Then after the test, Joey would worry about the results until they came.

    Joey was not high enough to be dx'd with D, but he was offered oral insulin to help stop/delay the onset of D. Some studies have shown a higher rate of diabetes with oral insulin, and it has not been proven to slow, or stop D, so this didn't appeal, and we declined.

    We stopped because I could not fathom comtinuing all of this until the 5 year mark. It seemed like their prevention research wasn't going in a good direction, and the toll it was taking on Joey, and because of the toll it was taking on him, it would also be horrible for me, because it gave me something more to worry about, too. Now I was over worried about him getting D, but I was also worried about how he was reacting. It was too much for him, and too much for me. Joey has asked to do the testing (he wants to skip school, and have lunch with mom :rolleyes:, plus the $50 they pay), but I just can't. I know that people can be dx'd early with the testing and that is a bonus, but my daughter was dx'd early, because her dad has T1, and we knew the symptoms, so I don't really see that as a reason to do it. I think the majority of people catch the second dx a lot faster than the first, and catching D before one can take insulin isn't terribly helpful. JMO, I'm sure you'll do what's right for your family. It really is a noble cause.
     
  7. betty6333

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    We were all tested, (not ds w/D obviously) and we all tested negative for all antibodies. I needed to stop worrying about the other boys, so it was good. I am one of those people who would rather know than not.

    Some people would rather not know, so if you want to do it, do it,
    but having the antibodies doesn't mean you will get it and not having them doesn't mean you won't. :eek:
     
  8. Wendyb

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    We have done the testing twice over 2 years. We all were neg. for antibodies. However, in the PANDA portion, my non-d son was shown to be high risk. This meant that he had genetic markers that were similar to a child with T1d. This information helped me better understand the genetic link in our family. He con't to test negative for antibodies, which we do every year. They will follow him and make comparisons to other siblings who are also high risk and see who delvelops the disease vs those that do not. We will con't and hopefully our results will be helpful to someone down the road. It doesn't bother me knowing that my non-d is high risk...I think I knew that anyway.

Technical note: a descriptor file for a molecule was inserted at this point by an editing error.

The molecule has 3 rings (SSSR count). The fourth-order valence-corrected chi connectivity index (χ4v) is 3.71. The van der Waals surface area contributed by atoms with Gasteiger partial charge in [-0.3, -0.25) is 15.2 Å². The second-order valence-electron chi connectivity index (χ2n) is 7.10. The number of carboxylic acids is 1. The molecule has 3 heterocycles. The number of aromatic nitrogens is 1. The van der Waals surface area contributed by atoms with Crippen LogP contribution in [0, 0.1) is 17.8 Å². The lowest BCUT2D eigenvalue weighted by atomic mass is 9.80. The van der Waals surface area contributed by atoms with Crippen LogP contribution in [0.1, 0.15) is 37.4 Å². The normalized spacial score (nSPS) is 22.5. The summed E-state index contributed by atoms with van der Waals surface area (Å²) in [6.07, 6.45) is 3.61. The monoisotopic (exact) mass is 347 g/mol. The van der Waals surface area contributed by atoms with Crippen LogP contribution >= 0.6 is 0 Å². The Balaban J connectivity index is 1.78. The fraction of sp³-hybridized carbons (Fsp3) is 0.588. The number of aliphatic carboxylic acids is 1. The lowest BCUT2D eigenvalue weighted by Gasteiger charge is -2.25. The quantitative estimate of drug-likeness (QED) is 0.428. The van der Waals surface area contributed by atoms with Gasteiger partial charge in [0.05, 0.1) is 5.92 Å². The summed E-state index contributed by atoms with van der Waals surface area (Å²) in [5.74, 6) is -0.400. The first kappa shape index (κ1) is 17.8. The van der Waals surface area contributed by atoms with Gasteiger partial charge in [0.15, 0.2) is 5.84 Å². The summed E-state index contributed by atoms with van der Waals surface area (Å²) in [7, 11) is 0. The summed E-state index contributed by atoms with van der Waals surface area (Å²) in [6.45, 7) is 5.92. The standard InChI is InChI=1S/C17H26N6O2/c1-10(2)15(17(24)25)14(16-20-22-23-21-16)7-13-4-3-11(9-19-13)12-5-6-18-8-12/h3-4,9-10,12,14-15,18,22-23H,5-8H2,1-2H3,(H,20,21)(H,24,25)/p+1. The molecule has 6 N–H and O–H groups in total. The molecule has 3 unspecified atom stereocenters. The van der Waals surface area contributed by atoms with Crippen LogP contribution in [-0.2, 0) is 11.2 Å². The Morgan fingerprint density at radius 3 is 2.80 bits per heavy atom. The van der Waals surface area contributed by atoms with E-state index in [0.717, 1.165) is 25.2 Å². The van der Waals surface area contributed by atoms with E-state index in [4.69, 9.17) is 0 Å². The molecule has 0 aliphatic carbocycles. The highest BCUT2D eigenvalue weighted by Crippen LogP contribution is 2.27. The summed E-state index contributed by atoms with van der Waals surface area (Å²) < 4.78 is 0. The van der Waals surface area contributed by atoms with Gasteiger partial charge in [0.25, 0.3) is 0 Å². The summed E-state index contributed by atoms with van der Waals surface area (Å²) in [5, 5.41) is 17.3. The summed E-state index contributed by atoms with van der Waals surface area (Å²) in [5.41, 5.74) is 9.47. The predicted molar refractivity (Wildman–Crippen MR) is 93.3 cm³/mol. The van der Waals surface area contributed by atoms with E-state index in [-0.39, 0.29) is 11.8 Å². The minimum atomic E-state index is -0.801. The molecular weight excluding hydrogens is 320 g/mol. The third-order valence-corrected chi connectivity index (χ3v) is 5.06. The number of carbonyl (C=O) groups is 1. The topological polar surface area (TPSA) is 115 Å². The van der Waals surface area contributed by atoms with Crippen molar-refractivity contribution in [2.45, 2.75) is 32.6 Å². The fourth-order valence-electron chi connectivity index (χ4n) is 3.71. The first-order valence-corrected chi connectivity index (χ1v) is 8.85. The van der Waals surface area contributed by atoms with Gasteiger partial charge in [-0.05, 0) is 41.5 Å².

9. ADHDiabetic Mom

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    Yes, we tested our whole family. My daughter and I are clear, but my 8yo son has one of the four antibodies. We follow up with bloodwork every six months to see if things are progressing. At least if he gets it, we won't be blindsighted with it like we were the first time.

    Not everyone wants to know, but we do.
     
  10. ADHDiabetic Mom

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    I suppose it depends on how you feel about the test drugs and all, but it actually can be helpful to know ahead of time.

    Our TrialNet nurse has told us of several cases she has seen where a family member has tested positive for T1D before any symptoms show up. They were put on TrialNet's newest test drug, and it seems to have halted the progress of the D in its tracks. At least one of them, she says, has gone over a year without having to start taking insulin at all, and other have remained at the same dosage. Apparently, they are able to extend the honeymoon phase, at least with some people.

    Of course, it's all still in the test stages, and not everyone is comfortable with it.
     
  11. Darryl

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    Katherine,

    That's very interesting - did the TrialNet nurse mention what drug they are using?
     
  12. DylansMum

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    Yes, we were all tested the year Dylan was dx'd. Hubby and I were negative, so were the girls, but they go back each year to be tested. So far all results have been negative, they are due to get more blood tests done shortly.